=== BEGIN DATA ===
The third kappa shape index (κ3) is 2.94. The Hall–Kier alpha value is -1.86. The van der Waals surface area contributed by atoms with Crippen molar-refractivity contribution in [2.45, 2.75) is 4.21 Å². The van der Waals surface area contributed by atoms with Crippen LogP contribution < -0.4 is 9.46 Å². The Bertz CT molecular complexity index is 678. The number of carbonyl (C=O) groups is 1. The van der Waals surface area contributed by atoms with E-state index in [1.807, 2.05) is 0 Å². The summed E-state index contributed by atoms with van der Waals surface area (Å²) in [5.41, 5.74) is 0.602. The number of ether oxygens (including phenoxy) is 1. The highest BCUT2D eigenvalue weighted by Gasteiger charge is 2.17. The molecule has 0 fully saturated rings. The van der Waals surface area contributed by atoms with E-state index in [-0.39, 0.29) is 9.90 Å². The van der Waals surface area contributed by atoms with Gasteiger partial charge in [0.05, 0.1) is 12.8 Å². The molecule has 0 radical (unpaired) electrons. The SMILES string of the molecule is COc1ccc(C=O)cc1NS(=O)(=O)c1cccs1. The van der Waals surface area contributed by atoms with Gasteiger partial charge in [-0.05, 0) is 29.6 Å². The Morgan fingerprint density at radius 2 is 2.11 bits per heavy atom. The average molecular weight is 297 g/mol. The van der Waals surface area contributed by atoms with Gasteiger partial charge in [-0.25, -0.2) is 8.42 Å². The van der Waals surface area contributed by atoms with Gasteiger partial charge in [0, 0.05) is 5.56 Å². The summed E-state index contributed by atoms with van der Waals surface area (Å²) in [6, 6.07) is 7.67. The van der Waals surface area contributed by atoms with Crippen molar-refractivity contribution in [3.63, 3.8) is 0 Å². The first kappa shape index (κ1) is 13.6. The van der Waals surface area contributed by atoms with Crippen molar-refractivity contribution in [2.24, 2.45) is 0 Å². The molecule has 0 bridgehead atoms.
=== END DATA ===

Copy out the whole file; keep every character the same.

The third kappa shape index (κ3) is 2.94. The Hall–Kier alpha value is -1.86. The van der Waals surface area contributed by atoms with Crippen molar-refractivity contribution in [2.45, 2.75) is 4.21 Å². The van der Waals surface area contributed by atoms with Crippen LogP contribution < -0.4 is 9.46 Å². The Bertz CT molecular complexity index is 678. The number of carbonyl (C=O) groups is 1. The van der Waals surface area contributed by atoms with E-state index in [1.807, 2.05) is 0 Å². The summed E-state index contributed by atoms with van der Waals surface area (Å²) in [5.41, 5.74) is 0.602. The number of ether oxygens (including phenoxy) is 1. The highest BCUT2D eigenvalue weighted by Gasteiger charge is 2.17. The molecule has 0 fully saturated rings. The van der Waals surface area contributed by atoms with E-state index in [-0.39, 0.29) is 9.90 Å². The van der Waals surface area contributed by atoms with Gasteiger partial charge in [0.05, 0.1) is 12.8 Å². The molecule has 0 radical (unpaired) electrons. The SMILES string of the molecule is COc1ccc(C=O)cc1NS(=O)(=O)c1cccs1. The van der Waals surface area contributed by atoms with Gasteiger partial charge in [-0.05, 0) is 29.6 Å². The Morgan fingerprint density at radius 2 is 2.11 bits per heavy atom. The average molecular weight is 297 g/mol. The van der Waals surface area contributed by atoms with Gasteiger partial charge in [-0.25, -0.2) is 8.42 Å². The van der Waals surface area contributed by atoms with Gasteiger partial charge in [0, 0.05) is 5.56 Å². The summed E-state index contributed by atoms with van der Waals surface area (Å²) in [6, 6.07) is 7.67. The van der Waals surface area contributed by atoms with Crippen molar-refractivity contribution in [3.63, 3.8) is 0 Å². The first kappa shape index (κ1) is 13.6. The van der Waals surface area contributed by atoms with Crippen molar-refractivity contribution in [2.24, 2.45) is 0 Å². The molecule has 0 bridgehead atoms.